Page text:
Austin Bramwell and Gerald Russello have taken different sides on whether American conservatives need a “canon of great books” to guide them. While Bramwell has disputed the value of this project, Russello aided by Dan McCarthy has argued on its behalf. Despite my forty-year involvement as a scholar dealing with the American Right and, more recently, the faux Right, I find myself unable to come down fully on either side. There are two reasons for my indecisiveness. Although Russell Kirk, the early Buckley, Frank Meyers, James Burnham and other exponents of what was called “American conservatism” in the 1950s are well worth reading, Bramwell is correct that they are not particularly useful for understanding today’s “conservatism.” In fact there is less continuity between these conservative founding fathers, whatever their own differences might have been, and the current “movement” than there is between the Weekly Standard and Humphrey Democrats of the 1960s. Reading the proposed canon yields about as much insight into the current “conservatism” or yields about as much instruction concerning how to take the conservative movement back as do the sermons of a seventeenth-century Anglican divine for those trying to reorganize the British Tory party. Bramwell exaggerates their stale, off-putting qualities, but he is on target when he remarks that the old founding fathers are no longer effective in drawing people to the right.
My second reason for indecisiveness is that the thinkers in question are worth studying, but not for the reasons suggested. One should study them for what they have become, namely, erudite theorists, piquant stylists, and/or interesting writers about a period of time that now belongs to history. Ascribing these characteristics to those whom Russello and McCarthy seek to praise is by no means a putdown. I would consider my life well spent if I too landed up in the same category. But such an honor has nothing to do with the present “conservative movement,” or with leading that movement back to a largely mythic past. In fact being a progenitor of the present movement may not be an honor at all, considering where its talking heads have taken the US”and considering where they might drag us during a McCain (and Lieberman?) presidency.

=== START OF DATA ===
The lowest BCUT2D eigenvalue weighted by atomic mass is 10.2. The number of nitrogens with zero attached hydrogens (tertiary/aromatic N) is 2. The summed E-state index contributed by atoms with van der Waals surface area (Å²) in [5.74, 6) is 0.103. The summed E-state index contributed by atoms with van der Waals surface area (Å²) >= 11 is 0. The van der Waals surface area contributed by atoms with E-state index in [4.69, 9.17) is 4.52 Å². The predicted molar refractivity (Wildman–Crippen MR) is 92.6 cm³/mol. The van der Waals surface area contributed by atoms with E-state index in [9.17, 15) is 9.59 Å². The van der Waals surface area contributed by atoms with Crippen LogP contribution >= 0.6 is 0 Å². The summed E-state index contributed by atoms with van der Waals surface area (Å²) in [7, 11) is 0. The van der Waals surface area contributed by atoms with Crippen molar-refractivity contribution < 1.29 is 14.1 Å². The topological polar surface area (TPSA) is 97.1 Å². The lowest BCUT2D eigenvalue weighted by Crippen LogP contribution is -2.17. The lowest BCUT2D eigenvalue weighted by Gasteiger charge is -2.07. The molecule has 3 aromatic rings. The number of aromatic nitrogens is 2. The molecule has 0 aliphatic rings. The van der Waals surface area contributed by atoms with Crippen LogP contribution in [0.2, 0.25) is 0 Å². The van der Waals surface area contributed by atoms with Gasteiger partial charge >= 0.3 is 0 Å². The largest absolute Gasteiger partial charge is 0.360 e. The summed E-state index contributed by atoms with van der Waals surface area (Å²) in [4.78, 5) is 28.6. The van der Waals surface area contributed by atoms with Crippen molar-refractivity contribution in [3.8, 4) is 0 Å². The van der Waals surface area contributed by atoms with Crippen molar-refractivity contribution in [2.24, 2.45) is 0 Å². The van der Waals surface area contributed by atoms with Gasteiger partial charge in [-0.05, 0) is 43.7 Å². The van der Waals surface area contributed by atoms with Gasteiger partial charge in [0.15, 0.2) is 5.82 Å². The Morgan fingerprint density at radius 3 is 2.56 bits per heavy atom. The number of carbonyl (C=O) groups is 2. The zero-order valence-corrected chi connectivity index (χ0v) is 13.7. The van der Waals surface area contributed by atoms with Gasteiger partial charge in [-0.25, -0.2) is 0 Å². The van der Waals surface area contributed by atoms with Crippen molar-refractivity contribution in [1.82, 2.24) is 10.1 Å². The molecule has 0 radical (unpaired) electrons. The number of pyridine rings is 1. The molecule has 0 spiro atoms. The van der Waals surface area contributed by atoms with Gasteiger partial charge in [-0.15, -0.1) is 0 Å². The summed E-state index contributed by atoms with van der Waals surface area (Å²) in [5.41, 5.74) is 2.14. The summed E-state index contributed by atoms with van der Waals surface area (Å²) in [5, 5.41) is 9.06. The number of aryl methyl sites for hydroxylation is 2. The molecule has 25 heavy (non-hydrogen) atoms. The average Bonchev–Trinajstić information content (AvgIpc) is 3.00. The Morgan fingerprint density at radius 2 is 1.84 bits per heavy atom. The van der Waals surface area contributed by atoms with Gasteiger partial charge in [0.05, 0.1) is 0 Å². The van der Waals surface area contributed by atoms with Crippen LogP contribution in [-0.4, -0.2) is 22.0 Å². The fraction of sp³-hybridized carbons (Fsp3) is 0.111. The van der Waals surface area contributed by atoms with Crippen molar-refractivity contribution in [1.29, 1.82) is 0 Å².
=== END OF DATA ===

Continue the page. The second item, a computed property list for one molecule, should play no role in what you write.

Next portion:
There were continuing references to conservative founding fathers in the 1980s, while the neoconservatives were taking over the Right. While this ritualistic practice (or the fact that Heritage showers praise on Kirk) does not discredit those being quoted, it does suggest that paying homage to past conservative writers has not saved the Right from alien appropriation. Having our canon will not change the direction in which the American Right has gone and will likely continue to move. Moreover, the present power elite have been issuing their own, well-publicized hagiography. Last year NR printed their list of the ten greatest conservative works, and Kirk and his Conservative Mind were not even on it. At the top of this list were the neocon darlings Allan Bloom and Harry Jaffa. The current movement has its own inspirational reading, which may or may not overlap ours, but what it recommends receives far more attention than any canon that our side might call to public attention.
That said, there are scholarly reasons for studying Kirk, Rothbard, Weaver, Burnham and other figures associated with postwar conservatism or libertarianism. Their works are still worth pondering although not necessarily for political direction. But perhaps that shouldn”t matter. The movement that some of our readers would like to revive is now on a life-support system. And those who may eventually succeed in redirecting the conservative movement would not likely be students of a “canon.” They would be people of action often driven by outrage, but in all likelihood not those devoted to the aesthetics of Russell Kirk. It is also an unfortunate fact that most of our canon writers who were then around did little or nothing to prevent the straying of their movement. And most of those who in the 1980s ran to collaborate with the neoconservatives claimed to be loyal disciples of the “great thinkers” of postwar conservatism. This is not so much a criticism of those who would figure in our canon as it is recognition of the results of the unequal distribution of power. Having our own canon or referring back to older ones would not affect this reality.
Like Russello, but unlike Bramwell, I wish to praise those conservative greats, whether or not they drive young people away from what is already an illusory “conservative movement.” James Burnham, Robert Nisbet, and Murray Rothbard, among many others, shaped my view of the democratic managerial state, and I consider these figures to have been brilliant analysts of their age. All of them are important for me in the same way as Pareto and Weber, namely, as relevant social thinkers who helped explain our historical direction. I was also newly impressed by Kirk, when I encountered Russello’s interpretation of his aesthetic dimension. The presentation of Kirk as an anti-modernist, with one foot in classical European conservatism and the other in postmodernist theory, made me appreciate the subject of Russello’s monograph—no less than the author. In any case all such thinkers have much to teach, even if their value is no longer related to a now misrepresented “American conservatism.” Their best writings recall Thucydides” description of the study of great events, by helping to “make us wise for all time.”
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